Are European manufacturers in danger of being left in the dust, as US regulatory conditions currently prove more favorable to pushing deeper into automation? Janelle Dumalaon reports from the Geneva Motor Show.
An interesting forecast: industry observers predict that when self-driving cars finally come, the uptake will be faster in warmer countries - if only because weather conditions are less complex, and therefore there's less for a car to process as it runs unmanned.
But the race towards increased connectivity and finally automation is going to be decided by a lot more than the weather. And the world's carmakers have been going head-to-head to get their connectivity features up to speed.
For many cars about to enter the market, embedded infotainment systems or connective functions allowing smartphone use via the dashboard, like Apple CarPlay and Android Auto, are the first foray into the brave new world of all-encompassing connectivity.
At the Geneva Motor Show, they've become par for the course. Ferrari's GTC4 Lusso has a 10.25 full HD touchscreen and connectivity via Apple CarPlay. The new Mercedes-Benz- E-class boasts a smart safety function in the form of the fastest accident-avoidance braking systems any of its models has ever had.
But the rest of the world has some catching up to do.
Several market segments
The market is divided into about three areas, according to Communications Director Darrin Shewchuk of Harman, a connected car product maker.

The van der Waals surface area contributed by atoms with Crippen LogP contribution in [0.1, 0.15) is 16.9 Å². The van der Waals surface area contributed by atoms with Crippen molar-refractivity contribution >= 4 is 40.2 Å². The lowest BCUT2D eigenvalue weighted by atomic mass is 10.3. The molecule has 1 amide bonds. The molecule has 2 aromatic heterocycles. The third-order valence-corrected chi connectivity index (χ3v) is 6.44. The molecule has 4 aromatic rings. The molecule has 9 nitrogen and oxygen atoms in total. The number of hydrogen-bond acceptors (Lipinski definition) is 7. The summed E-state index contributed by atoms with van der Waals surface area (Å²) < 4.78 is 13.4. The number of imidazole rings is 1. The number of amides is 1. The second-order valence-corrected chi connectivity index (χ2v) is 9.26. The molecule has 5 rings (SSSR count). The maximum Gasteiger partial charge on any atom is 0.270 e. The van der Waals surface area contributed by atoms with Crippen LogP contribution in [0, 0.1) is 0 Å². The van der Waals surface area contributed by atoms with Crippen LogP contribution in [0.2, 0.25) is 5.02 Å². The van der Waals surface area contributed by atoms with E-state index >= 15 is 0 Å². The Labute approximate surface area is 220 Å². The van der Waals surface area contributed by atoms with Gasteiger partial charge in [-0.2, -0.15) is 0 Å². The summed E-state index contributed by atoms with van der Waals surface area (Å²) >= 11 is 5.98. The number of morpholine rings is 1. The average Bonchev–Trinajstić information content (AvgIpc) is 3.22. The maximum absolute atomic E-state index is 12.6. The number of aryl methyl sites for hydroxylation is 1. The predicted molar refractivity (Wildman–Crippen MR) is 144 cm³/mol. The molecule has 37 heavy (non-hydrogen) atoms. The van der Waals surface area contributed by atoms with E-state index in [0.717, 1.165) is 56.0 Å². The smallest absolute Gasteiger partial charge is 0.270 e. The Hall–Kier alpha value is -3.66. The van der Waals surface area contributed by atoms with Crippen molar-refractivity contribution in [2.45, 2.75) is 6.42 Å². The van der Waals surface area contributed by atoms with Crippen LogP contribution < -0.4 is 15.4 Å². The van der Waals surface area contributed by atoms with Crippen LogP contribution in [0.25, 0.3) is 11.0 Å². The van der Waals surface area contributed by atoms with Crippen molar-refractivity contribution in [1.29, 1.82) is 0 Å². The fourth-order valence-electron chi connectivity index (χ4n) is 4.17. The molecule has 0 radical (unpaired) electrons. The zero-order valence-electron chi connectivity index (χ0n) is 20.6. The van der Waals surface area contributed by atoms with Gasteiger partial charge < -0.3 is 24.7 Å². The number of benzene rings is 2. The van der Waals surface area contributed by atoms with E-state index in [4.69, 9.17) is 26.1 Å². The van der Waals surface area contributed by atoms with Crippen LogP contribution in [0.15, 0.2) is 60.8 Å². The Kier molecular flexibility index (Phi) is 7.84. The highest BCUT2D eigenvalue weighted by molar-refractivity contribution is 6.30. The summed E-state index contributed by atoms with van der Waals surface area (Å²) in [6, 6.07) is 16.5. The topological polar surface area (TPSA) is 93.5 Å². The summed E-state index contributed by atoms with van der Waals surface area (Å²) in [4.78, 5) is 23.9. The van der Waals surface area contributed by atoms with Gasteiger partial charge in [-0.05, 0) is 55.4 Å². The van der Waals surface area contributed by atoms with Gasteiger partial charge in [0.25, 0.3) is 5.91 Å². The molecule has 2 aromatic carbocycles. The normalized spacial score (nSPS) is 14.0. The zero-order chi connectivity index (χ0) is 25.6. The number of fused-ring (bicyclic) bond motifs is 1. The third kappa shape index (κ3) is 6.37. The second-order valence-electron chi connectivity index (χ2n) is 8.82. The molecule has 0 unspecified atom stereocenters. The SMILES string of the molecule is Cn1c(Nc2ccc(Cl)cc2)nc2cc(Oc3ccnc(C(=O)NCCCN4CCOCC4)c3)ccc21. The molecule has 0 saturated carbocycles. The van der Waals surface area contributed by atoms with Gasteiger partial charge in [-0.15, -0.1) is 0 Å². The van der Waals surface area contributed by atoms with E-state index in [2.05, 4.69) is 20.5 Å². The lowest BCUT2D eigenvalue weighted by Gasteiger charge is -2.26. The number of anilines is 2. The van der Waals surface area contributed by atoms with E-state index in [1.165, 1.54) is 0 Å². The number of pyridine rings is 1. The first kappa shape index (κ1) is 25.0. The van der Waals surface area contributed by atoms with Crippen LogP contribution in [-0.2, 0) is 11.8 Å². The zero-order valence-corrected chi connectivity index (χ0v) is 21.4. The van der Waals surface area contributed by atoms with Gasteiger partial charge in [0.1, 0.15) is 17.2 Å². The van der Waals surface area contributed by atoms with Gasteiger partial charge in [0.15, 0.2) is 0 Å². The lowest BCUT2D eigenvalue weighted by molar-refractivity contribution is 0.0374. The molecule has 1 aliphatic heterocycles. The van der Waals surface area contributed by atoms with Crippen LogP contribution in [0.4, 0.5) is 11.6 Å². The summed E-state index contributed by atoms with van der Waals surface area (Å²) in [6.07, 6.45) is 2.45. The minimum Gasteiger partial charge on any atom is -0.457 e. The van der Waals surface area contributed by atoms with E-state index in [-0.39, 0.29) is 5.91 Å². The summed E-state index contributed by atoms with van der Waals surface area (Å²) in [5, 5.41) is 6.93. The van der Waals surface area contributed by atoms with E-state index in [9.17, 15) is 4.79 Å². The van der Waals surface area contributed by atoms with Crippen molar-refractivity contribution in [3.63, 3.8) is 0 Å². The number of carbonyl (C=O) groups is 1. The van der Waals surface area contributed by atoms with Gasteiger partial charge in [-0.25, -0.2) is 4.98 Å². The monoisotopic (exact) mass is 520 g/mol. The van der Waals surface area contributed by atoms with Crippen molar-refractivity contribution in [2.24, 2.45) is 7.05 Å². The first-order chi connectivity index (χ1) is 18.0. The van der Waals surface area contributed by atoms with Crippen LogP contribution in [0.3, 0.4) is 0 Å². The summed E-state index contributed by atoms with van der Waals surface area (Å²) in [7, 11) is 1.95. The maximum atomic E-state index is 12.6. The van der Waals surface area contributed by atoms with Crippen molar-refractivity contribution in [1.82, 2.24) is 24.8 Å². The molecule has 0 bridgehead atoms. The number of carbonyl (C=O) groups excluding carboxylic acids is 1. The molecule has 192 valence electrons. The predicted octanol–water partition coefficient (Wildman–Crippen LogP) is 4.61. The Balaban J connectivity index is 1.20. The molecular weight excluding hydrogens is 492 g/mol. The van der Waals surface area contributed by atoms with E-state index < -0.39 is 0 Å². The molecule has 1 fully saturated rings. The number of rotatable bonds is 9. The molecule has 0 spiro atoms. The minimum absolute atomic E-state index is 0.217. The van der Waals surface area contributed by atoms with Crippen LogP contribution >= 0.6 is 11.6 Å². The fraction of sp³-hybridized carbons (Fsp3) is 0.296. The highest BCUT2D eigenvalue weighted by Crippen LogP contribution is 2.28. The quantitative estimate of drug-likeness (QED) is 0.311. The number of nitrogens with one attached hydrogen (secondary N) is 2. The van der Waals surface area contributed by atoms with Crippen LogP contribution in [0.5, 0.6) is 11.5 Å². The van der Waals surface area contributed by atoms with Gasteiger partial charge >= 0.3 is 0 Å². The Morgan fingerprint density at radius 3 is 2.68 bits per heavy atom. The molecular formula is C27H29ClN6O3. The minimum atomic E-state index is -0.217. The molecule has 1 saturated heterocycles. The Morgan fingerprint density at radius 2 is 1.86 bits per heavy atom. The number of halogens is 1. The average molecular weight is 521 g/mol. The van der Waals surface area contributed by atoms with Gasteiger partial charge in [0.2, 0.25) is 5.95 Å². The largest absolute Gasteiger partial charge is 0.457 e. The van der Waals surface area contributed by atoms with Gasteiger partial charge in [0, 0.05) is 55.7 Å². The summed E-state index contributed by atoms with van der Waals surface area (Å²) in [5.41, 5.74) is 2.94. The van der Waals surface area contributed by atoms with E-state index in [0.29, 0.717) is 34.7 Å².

"About 25 percent of the vehicles have some sort of embedded infotainment system, a navigation system or connectivity-oriented system inside the dashboard. Another 25 percent would have a basic phone jack connection, but not necessarily a navigation system or connectivity," said Shewcuk. "And still about 50 percent of the market globally has nothing at all."
Car companies on both sides of the Atlantic are for the most part making strides into the connected future. European premium manufacturers like BMW, Volvo and Mercedes are all actively pursuing driverless car projects, and updating their vehicles with semi-autonomous technology every now and again. US automakers are also on the ball. Ford, for instance, has also just announced it would have the largest test fleet of autonomous cars this year.
But it may be European vehicle safety authorities who may end up slowing this new kind of push into modernity - their American counterparts are moving faster. Just last month, the US National Highway Traffic Safety Administration (NHTSA) said the artificial intelligence system steering a self-driving Google Car could be considered the driver by law - an important legal clarification to make in ultimately assuring approval for driverless cars.
Ferdinand Dudenhöffer from the CAR-Center of Automative Research at Germany's University of Duisburg Essen said European countries like Germany ran the risk of being left behind.
"While yesterday's cars are tinkered with in Brussels in order to understand Dieselgate and the failure of all European authorities, the US is already at the next level," he said.
But others argue it's impossible to tell which carmaker will overtake all its fellows on the road to autonomous driving. Indeed, the competition is much more easily framed, with the traditional auto industry coming up against tech companies at the forefront of automated transport, like Google and Apple.
"This is a fight that will go on for a while," said automotive industry analyst Stefan Bratzel of the FHDW University of Applied Sciences in Bergisch Gladbach, Germany. "I'd still say each side has about a 50:50 chance of winning."